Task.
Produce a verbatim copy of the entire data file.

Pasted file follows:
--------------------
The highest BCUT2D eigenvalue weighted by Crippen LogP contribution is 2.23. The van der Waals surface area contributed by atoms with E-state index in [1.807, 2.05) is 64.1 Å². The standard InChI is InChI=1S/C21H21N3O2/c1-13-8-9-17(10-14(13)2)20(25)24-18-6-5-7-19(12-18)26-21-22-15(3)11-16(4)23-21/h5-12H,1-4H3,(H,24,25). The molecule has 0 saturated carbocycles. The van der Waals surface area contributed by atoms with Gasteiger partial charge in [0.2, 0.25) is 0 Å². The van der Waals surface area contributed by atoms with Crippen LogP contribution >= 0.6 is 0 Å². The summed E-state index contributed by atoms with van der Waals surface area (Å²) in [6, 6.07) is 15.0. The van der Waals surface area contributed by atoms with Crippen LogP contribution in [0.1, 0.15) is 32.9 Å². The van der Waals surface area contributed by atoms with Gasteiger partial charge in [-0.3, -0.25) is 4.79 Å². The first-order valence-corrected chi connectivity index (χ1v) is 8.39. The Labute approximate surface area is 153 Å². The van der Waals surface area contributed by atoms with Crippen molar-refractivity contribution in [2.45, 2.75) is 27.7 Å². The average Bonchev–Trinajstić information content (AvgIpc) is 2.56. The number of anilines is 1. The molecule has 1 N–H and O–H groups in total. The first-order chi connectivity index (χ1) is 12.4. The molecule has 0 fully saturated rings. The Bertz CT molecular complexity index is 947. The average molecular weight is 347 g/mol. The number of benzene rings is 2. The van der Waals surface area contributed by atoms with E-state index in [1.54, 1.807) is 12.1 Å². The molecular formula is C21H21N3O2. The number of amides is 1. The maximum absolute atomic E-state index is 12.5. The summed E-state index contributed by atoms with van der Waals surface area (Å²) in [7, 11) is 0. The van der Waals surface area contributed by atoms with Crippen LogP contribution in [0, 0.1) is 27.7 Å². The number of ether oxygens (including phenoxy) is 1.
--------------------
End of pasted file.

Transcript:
The highest BCUT2D eigenvalue weighted by Crippen LogP contribution is 2.23. The van der Waals surface area contributed by atoms with E-state index in [1.807, 2.05) is 64.1 Å². The standard InChI is InChI=1S/C21H21N3O2/c1-13-8-9-17(10-14(13)2)20(25)24-18-6-5-7-19(12-18)26-21-22-15(3)11-16(4)23-21/h5-12H,1-4H3,(H,24,25). The molecule has 0 saturated carbocycles. The van der Waals surface area contributed by atoms with Gasteiger partial charge in [0.2, 0.25) is 0 Å². The van der Waals surface area contributed by atoms with Crippen LogP contribution >= 0.6 is 0 Å². The summed E-state index contributed by atoms with van der Waals surface area (Å²) in [6, 6.07) is 15.0. The van der Waals surface area contributed by atoms with Crippen LogP contribution in [0.1, 0.15) is 32.9 Å². The van der Waals surface area contributed by atoms with Gasteiger partial charge in [-0.3, -0.25) is 4.79 Å². The first-order valence-corrected chi connectivity index (χ1v) is 8.39. The Labute approximate surface area is 153 Å². The van der Waals surface area contributed by atoms with Crippen molar-refractivity contribution in [2.45, 2.75) is 27.7 Å². The average Bonchev–Trinajstić information content (AvgIpc) is 2.56. The number of anilines is 1. The molecule has 1 N–H and O–H groups in total. The first-order chi connectivity index (χ1) is 12.4. The molecule has 0 fully saturated rings. The Bertz CT molecular complexity index is 947. The average molecular weight is 347 g/mol. The number of benzene rings is 2. The van der Waals surface area contributed by atoms with E-state index in [1.54, 1.807) is 12.1 Å². The molecular formula is C21H21N3O2. The number of amides is 1. The maximum absolute atomic E-state index is 12.5. The summed E-state index contributed by atoms with van der Waals surface area (Å²) in [7, 11) is 0. The van der Waals surface area contributed by atoms with Crippen LogP contribution in [0, 0.1) is 27.7 Å². The number of ether oxygens (including phenoxy) is 1.